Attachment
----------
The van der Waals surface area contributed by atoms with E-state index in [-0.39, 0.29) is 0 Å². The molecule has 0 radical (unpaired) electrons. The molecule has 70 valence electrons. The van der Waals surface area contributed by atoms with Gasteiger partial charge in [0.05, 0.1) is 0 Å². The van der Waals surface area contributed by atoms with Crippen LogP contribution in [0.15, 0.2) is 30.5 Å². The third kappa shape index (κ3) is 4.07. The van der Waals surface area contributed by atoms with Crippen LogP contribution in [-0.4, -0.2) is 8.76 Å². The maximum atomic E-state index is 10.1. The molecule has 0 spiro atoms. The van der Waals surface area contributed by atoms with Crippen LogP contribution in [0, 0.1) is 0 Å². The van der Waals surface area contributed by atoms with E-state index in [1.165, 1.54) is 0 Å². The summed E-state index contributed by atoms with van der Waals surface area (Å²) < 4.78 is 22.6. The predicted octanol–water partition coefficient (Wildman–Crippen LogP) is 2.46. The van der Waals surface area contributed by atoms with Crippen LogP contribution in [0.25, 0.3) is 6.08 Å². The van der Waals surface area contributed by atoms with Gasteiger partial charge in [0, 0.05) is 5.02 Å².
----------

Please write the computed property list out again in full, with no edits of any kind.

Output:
The van der Waals surface area contributed by atoms with E-state index in [-0.39, 0.29) is 0 Å². The molecule has 0 radical (unpaired) electrons. The molecule has 70 valence electrons. The van der Waals surface area contributed by atoms with Gasteiger partial charge in [0.05, 0.1) is 0 Å². The van der Waals surface area contributed by atoms with Crippen LogP contribution in [0.15, 0.2) is 30.5 Å². The third kappa shape index (κ3) is 4.07. The van der Waals surface area contributed by atoms with Crippen LogP contribution in [-0.4, -0.2) is 8.76 Å². The maximum atomic E-state index is 10.1. The molecule has 0 spiro atoms. The van der Waals surface area contributed by atoms with Crippen LogP contribution in [0, 0.1) is 0 Å². The van der Waals surface area contributed by atoms with E-state index in [1.165, 1.54) is 0 Å². The summed E-state index contributed by atoms with van der Waals surface area (Å²) < 4.78 is 22.6. The predicted octanol–water partition coefficient (Wildman–Crippen LogP) is 2.46. The van der Waals surface area contributed by atoms with Crippen LogP contribution in [0.25, 0.3) is 6.08 Å². The van der Waals surface area contributed by atoms with Gasteiger partial charge in [0, 0.05) is 5.02 Å².